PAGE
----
21 4 / 2014

thefemcritique:

pahnem:

vua2:

oh my god

everyone needs to see this video at least once in their life

this is excellent

(Source: videohall, via artofobsession)

21 4 / 2014

distinctmemory:

tylersthings:

professorsugoi:

the-bored-cat:

What does kindness get you? This.

image

It’s TOO GOOD AND MY EYELIDS ARE WATERFALLS

Excuse me as I sob.

(via ebonyonce)

21 4 / 2014

kyssthis16:

theuppitynegras:

blackfemalescientist:

big-gadje-world:

odundun:

LOL WOULDJA LOOK AT THAT? THE BOOTSTRAPS MYTH: GONE WITH THE WIND.

They actually needed a study for this?!

Latest research from the university of obvious put out by the department of “ya don’t say”

breaking news: water is wet

THIS IS BRAND NEW INFORMATION

(Source: gingerche, via notational)

21 4 / 2014

loppett:

i don’t trust people who are super into “proper grammar” and “correct punctuation” because what lies just beyond that smug superiority is some sinister classism that gets acutely racist in a red hot minute, so for similar reasons I’m instantly wary of anyone who takes great pride in their love of “logic” and “intellect” 

(Source: handaxe, via agnesgalore)

21 4 / 2014

the-thorster:

lokitude:

….

The Fall Soldier

whoa there satan

the-thorster:

lokitude:

….

The Fall Soldier

whoa there satan

(Source: daryl-the-lil-asskicker, via artofobsession)

21 4 / 2014

"We were bumped from two planes, and white passengers were put on those planes. We had to stay overnight in one city before we could catch a bus the rest of the trip to Daytona Beach. We came from California — and I knew what discrimination was — but it wasn’t a legislated thing like it was in the South. When I got to Jacksonville, I just walked into the white ladies’ restroom just to recover some of my dignity and my sense of myself because I was horrified by it." - Rachel Robinson [x]

(Source: tropicaltrash, via dorianthewellendowed)

21 4 / 2014

literallysame:

what the fuck did I just watch

WTF!?! I need some sleep. This website is getting weird. 

(Source: stoicsilence, via simplycontent)

17 4 / 2014

oppressionisntrad:

anarchist-memes:

We are forced to live in a system that steals from us daily, Kill snitch culture.

Important things to keep in mind!
- never take from ‘mom and pop’ type store. Its likely you’ll actually harm them, whereas taking from a walmart wont effect much.
- never take items that a worker is assigned to monitor (usually super expensive items), theyll be in trouble for it. and its usually a minimum wage worker and usually they lose hours or pay, or they even get fired.
- similar to the above, never take things that are usually locked up for the above reason
- if its a store you know gives their near-expiration products to workers/charity, try to avoid taking the near expiration products.
- if youre taking clothing, avoid leaving hangers. it sounds weird, but itll make it seem like it was more likely an error in the computer than a theft, since the empty hanger sitting there will seem suspicious. 
- also for clothing, try not to take more than one item at once, as it will look suspicious if theres 10 medium shirts missing, and it won’t be written off as just a stocking error. and it will lead to workers being penalized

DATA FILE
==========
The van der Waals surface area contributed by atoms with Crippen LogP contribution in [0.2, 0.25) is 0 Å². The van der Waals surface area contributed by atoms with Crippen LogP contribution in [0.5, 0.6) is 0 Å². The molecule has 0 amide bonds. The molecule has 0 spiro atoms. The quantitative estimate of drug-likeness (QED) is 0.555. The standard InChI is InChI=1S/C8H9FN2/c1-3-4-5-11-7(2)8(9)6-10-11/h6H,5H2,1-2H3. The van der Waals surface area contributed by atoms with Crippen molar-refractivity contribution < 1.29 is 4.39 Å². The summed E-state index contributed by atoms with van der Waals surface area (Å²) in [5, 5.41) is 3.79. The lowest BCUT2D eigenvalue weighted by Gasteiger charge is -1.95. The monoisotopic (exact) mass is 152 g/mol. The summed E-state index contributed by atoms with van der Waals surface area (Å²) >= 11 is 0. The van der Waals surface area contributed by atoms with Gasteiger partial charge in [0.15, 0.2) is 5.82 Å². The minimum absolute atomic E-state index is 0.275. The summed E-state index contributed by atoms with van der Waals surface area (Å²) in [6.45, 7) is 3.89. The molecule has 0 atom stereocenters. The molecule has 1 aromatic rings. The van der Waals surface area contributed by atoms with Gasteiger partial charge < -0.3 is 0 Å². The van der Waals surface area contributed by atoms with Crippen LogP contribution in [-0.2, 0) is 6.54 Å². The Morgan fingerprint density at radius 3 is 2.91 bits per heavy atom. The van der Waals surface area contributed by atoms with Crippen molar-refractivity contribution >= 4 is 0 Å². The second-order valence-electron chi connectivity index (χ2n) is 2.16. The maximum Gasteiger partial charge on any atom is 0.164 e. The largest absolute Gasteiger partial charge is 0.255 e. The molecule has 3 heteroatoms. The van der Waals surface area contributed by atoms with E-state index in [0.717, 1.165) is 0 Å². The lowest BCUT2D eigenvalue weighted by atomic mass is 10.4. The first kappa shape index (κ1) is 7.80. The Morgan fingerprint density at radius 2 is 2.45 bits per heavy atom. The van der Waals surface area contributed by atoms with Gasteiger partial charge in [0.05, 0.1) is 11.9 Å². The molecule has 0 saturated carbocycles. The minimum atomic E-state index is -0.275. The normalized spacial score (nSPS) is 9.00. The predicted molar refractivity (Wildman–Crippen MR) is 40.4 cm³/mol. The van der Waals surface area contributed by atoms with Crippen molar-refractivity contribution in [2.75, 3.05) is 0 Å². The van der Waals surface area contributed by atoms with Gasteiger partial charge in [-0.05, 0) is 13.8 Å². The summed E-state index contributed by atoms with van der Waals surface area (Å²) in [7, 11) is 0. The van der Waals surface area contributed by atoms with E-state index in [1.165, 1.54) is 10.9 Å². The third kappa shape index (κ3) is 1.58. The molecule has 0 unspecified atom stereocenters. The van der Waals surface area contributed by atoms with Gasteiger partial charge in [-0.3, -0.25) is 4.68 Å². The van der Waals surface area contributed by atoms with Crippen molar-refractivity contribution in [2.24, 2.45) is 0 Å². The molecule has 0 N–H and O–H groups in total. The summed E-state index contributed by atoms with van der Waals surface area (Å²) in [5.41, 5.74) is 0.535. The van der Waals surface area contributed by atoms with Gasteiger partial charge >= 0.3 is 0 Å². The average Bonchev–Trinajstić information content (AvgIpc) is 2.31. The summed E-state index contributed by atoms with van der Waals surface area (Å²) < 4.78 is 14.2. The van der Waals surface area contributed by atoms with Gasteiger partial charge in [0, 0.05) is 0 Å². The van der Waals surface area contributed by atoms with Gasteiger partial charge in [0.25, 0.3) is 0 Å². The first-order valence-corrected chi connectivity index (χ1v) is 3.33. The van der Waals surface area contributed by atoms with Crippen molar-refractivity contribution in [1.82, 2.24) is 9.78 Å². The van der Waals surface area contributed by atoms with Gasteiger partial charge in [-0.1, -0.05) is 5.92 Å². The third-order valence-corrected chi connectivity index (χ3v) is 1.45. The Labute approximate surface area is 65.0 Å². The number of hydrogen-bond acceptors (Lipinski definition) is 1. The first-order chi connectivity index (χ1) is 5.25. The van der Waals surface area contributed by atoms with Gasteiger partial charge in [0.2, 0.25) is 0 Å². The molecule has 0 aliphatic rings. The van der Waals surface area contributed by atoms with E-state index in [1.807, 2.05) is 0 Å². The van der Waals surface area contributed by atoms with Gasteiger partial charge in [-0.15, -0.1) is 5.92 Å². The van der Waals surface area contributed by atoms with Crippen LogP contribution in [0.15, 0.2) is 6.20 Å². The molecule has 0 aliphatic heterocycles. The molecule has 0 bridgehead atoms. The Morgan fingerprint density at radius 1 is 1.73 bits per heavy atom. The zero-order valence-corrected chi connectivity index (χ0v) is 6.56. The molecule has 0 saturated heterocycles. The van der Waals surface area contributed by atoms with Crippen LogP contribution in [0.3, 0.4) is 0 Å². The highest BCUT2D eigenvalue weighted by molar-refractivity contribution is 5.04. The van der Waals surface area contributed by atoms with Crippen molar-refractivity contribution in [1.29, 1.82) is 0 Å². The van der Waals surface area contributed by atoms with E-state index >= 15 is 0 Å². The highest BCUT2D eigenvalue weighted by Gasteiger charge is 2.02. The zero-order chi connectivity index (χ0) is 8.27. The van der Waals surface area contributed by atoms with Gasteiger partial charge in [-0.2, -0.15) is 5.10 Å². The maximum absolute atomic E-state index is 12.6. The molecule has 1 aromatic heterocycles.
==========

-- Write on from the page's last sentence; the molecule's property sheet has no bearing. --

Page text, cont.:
- basically just always consider ‘will this harm a worker’ and if the answer is yes then dont do it
like i was homeless for a while when i was younger and i tried to follow those guidelines to avoid doing harm to people who were probably not much better off than me while trying to get food for myself.

oppressionisntrad:

anarchist-memes:

We are forced to live in a system that steals from us daily, Kill snitch culture.

Important things to keep in mind!

- never take from ‘mom and pop’ type store. Its likely you’ll actually harm them, whereas taking from a walmart wont effect much.

- never take items that a worker is assigned to monitor (usually super expensive items), theyll be in trouble for it. and its usually a minimum wage worker and usually they lose hours or pay, or they even get fired.

- similar to the above, never take things that are usually locked up for the above reason

- if its a store you know gives their near-expiration products to workers/charity, try to avoid taking the near expiration products.

- if youre taking clothing, avoid leaving hangers. it sounds weird, but itll make it seem like it was more likely an error in the computer than a theft, since the empty hanger sitting there will seem suspicious. 

- also for clothing, try not to take more than one item at once, as it will look suspicious if theres 10 medium shirts missing, and it won’t be written off as just a stocking error. and it will lead to workers being penalized

- basically just always consider ‘will this harm a worker’ and if the answer is yes then dont do it

like i was homeless for a while when i was younger and i tried to follow those guidelines to avoid doing harm to people who were probably not much better off than me while trying to get food for myself.

(Source: anarchismwillwin, via dorianthewellendowed)

16 4 / 2014

14 4 / 2014

eastiseverywhere:

I recently got ticked off over a “Read the World” list that was still really centred on Western books.

Then I started thinking: what if there were a reading list of 100 books that reflected the actual demographics of the world population of 7.152 billion people right now?

Thus, behold my Listchallenge. Here are:

19 books from China;
17 from India;
4 from the US;
3 from Indonesia, Brazil and Pakistan;
2 from Nigeria, Bangladesh, Japan and Mexico, and
1 each from the Philippines, Vietnam, Ethiopia, Egypt, Germany, Iran, Turkey, DRC, Thailand, France, UK, Italy, Burma, South Africa, South Korea, Colombia, Spain, Ukraine, Tanzania, Kenya, Argentina, Algeria, Poland, Sudan, Uganda, Canada, Iraq, Morocco, Peru, Uzbekistan, Malaysia, Saudi Arabia, Venezuela, Nepal, Afghanistan, Yemen, North Korea, Ghana, Mozambique, Australia and Taiwan.

50 books are by men. 49 are by women.1 is a work of divine revelation.

Authors (roughly) reflect the ethnic makeup of their nations – e.g. the South African author is Black, not white; the Malaysian author is Malay, not Chinese; one of the PRC authors is non-Han Chinese; one of the American authors is non-white.

I’ve tried to represent a range of historical periods and the most acclaimed writers in each section. Writers presented are those widely available in English - this is why Ding Ling, Zhang Yueran and Akka Mahadevi weren’t featured: because it’s really hard to find their work. Also, a writer is only of a nationality if s/he’s got/had citizenship of the area at some point - i.e. Jhumpa Lahiri is American, not Indian.